Should You Soak Beet Seeds before Planting?
You don’t have to soak beet seeds before planting them. They’re amazing plants that way. That said, there are some gardeners who will soak their seeds for about eight hours before they plant them. But, it’s not a necessary step.
What’s the Best Way to Grow Beet Microgreens?
Beet microgreens are one of the easier crops to grow. So, if you’re new to the microgreen game, start off with these delicious morsels. You need a microgreen tray or a starter seed kit with a bottom watering tray. Whatever you use, ensure there are plenty of drainage holes.
You can use seed starter soil mixed with a little coconut coir for best results; substrate or weights are not necessary. However, ensure the soil is extremely moist. You want it almost sopping wet, but not quite. It should be similar to the texture of wet sand after it rains.
Plant the seeds, ensuring you give them enough space so they don’t crowd each other. Cover the seeds, use a dark cloth if you have to and let them sit there for about two to seven days. Begin checking on them for germination after the fourth or fifth day. Once you see sprouts forming, remove the cover.
How Many Hours of Light Do Beet Microgreens Need Each Day?
Once you remove the cover after the dark period, ensure you’re giving your beet microgreens about eight to 12 hours of light every day. Therefore, it’s best to use a grow light so you can control the conditions for the best crop you can possibly get.
Do You Have to Water Beet Microgreens Often?
No, you don’t have to water beet microgreens frequently. That’s one of the great things about them for beginners, they actually thrive on a little thirst. After they begin to germinate, you want to water them about every three days or so. The soil can become a little dry, but not too much.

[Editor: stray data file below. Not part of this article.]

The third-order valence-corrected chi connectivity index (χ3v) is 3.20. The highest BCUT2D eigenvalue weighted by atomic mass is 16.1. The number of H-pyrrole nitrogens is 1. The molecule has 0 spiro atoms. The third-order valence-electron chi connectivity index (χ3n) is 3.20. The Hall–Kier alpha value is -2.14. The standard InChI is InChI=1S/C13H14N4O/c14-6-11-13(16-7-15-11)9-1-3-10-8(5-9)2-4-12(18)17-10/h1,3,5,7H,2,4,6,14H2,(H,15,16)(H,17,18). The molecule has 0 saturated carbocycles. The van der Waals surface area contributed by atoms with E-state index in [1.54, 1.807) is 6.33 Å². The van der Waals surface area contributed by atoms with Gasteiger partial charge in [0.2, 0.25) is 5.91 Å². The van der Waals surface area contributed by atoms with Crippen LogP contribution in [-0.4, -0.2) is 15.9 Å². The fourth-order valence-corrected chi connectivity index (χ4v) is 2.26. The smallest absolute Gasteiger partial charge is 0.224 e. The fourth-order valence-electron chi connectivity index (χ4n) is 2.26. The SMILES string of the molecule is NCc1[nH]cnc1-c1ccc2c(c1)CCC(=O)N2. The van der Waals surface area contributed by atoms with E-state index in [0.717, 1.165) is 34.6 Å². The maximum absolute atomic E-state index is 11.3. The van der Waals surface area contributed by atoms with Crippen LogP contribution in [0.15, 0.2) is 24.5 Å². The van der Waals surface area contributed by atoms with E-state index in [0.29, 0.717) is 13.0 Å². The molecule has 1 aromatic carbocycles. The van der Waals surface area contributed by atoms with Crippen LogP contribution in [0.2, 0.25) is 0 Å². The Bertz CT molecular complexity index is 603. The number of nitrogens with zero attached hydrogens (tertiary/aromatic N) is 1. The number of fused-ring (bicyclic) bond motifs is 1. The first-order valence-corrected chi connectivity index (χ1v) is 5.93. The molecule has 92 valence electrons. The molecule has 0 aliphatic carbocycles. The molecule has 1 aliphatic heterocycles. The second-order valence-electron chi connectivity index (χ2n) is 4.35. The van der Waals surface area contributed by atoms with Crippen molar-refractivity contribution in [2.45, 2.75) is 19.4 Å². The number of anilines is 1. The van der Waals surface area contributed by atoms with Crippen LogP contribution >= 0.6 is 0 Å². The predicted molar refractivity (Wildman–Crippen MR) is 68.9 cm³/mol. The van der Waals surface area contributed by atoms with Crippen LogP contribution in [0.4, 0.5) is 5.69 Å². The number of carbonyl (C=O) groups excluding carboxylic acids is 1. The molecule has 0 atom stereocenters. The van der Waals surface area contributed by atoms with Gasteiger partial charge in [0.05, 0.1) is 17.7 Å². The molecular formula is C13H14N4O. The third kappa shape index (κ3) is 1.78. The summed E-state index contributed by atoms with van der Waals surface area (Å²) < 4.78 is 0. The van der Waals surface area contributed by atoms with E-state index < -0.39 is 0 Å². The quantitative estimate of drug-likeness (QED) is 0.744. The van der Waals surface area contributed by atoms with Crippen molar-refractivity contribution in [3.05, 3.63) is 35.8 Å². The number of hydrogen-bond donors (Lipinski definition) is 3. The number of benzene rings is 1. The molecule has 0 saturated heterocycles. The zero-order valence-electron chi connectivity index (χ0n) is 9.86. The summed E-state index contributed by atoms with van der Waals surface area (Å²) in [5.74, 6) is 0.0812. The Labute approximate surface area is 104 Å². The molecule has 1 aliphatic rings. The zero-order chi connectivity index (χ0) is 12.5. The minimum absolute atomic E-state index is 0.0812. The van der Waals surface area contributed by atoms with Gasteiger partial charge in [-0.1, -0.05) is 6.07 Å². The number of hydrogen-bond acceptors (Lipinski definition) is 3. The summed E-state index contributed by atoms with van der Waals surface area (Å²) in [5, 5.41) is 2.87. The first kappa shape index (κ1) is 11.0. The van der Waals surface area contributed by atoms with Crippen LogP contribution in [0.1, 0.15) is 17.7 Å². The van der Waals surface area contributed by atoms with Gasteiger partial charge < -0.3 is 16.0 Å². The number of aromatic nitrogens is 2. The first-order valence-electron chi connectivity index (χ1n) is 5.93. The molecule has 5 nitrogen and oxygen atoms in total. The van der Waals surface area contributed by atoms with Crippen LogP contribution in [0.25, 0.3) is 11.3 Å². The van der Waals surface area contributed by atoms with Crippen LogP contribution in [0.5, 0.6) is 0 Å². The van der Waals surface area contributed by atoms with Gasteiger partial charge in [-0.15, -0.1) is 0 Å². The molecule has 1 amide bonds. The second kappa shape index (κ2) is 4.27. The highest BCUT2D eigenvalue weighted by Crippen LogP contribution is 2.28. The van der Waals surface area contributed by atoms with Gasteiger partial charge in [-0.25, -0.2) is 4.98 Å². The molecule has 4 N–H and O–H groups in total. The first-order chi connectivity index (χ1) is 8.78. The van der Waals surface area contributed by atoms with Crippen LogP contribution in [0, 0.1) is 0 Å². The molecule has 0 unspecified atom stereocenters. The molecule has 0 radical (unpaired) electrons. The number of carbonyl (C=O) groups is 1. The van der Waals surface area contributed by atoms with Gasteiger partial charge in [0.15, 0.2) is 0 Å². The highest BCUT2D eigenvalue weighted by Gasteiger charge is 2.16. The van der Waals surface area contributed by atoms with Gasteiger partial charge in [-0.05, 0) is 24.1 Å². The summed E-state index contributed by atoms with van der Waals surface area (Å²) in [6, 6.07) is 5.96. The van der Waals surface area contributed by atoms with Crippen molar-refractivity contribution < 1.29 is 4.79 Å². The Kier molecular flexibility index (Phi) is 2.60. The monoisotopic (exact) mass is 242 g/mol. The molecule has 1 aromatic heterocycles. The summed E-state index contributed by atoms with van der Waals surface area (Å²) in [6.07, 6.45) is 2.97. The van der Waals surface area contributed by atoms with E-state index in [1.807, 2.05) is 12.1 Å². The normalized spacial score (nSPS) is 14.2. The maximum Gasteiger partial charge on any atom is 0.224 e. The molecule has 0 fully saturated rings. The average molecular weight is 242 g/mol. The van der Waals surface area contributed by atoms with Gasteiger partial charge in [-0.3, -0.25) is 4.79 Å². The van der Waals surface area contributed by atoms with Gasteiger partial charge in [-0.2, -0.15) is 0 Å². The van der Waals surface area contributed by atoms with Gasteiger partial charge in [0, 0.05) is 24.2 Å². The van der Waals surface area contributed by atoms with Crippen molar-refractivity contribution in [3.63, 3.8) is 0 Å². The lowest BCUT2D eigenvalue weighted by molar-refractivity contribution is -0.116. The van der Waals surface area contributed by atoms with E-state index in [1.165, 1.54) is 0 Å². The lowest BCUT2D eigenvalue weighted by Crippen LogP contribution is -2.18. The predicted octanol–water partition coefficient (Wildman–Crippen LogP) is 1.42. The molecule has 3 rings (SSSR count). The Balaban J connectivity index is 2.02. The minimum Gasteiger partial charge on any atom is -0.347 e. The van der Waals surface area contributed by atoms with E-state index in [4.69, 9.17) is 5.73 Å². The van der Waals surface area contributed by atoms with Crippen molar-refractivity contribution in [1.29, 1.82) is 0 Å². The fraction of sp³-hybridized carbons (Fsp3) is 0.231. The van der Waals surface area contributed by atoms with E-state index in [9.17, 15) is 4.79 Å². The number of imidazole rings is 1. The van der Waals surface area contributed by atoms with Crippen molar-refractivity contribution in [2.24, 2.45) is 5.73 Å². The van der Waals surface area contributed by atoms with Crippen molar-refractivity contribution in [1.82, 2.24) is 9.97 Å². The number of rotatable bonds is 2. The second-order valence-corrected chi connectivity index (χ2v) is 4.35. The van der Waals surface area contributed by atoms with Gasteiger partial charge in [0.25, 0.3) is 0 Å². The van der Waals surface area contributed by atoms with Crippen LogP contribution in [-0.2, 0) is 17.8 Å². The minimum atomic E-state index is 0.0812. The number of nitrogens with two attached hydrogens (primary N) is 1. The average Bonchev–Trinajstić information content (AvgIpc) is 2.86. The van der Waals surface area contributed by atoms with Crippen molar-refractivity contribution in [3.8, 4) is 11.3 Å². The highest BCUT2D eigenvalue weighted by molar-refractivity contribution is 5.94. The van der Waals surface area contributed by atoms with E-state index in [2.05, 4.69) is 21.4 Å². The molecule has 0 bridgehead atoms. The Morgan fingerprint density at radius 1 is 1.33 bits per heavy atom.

When Are Beet Microgreens Ready for Harvesting?
Your beet microgreens will be ready for harvest in about 10 to 20 days after initial planting. However, some may take a little longer because of genetics and how fertile the seeds are. But, if you choose to weigh the seeds, it may take as little as a week.
How Do You Harvest Beet Microgreens?
When the beet microgreens are ready, it’s time to harvest them. Using a clean, sterilized gardening or kitchen shears or scissors, take a clump of the greens and cut them just above soil level. You can cut them all or you can opt to cut them when needed.
Hi, I’m John Stephens, chief editor and writer for Totalgardener.com. I’ve been gardening and raising animals for over 15 years starting with a small backyard plot in Northern Virginia where I grew corn, potatoes, squash, and using a high mulch technique called the Ruth Stout Method. I also raised ducks and small mammals for meat and eggs in a movable pen similar to the ones used by Joel Salatin. I later moved to Colorado where I experimented with growing greens using aquaponics inside. I eventually added a microgreens setup and home sprouting operation. I’m excited to share everything I’ve learned plus more from the other local gardening and animal raising experts I know.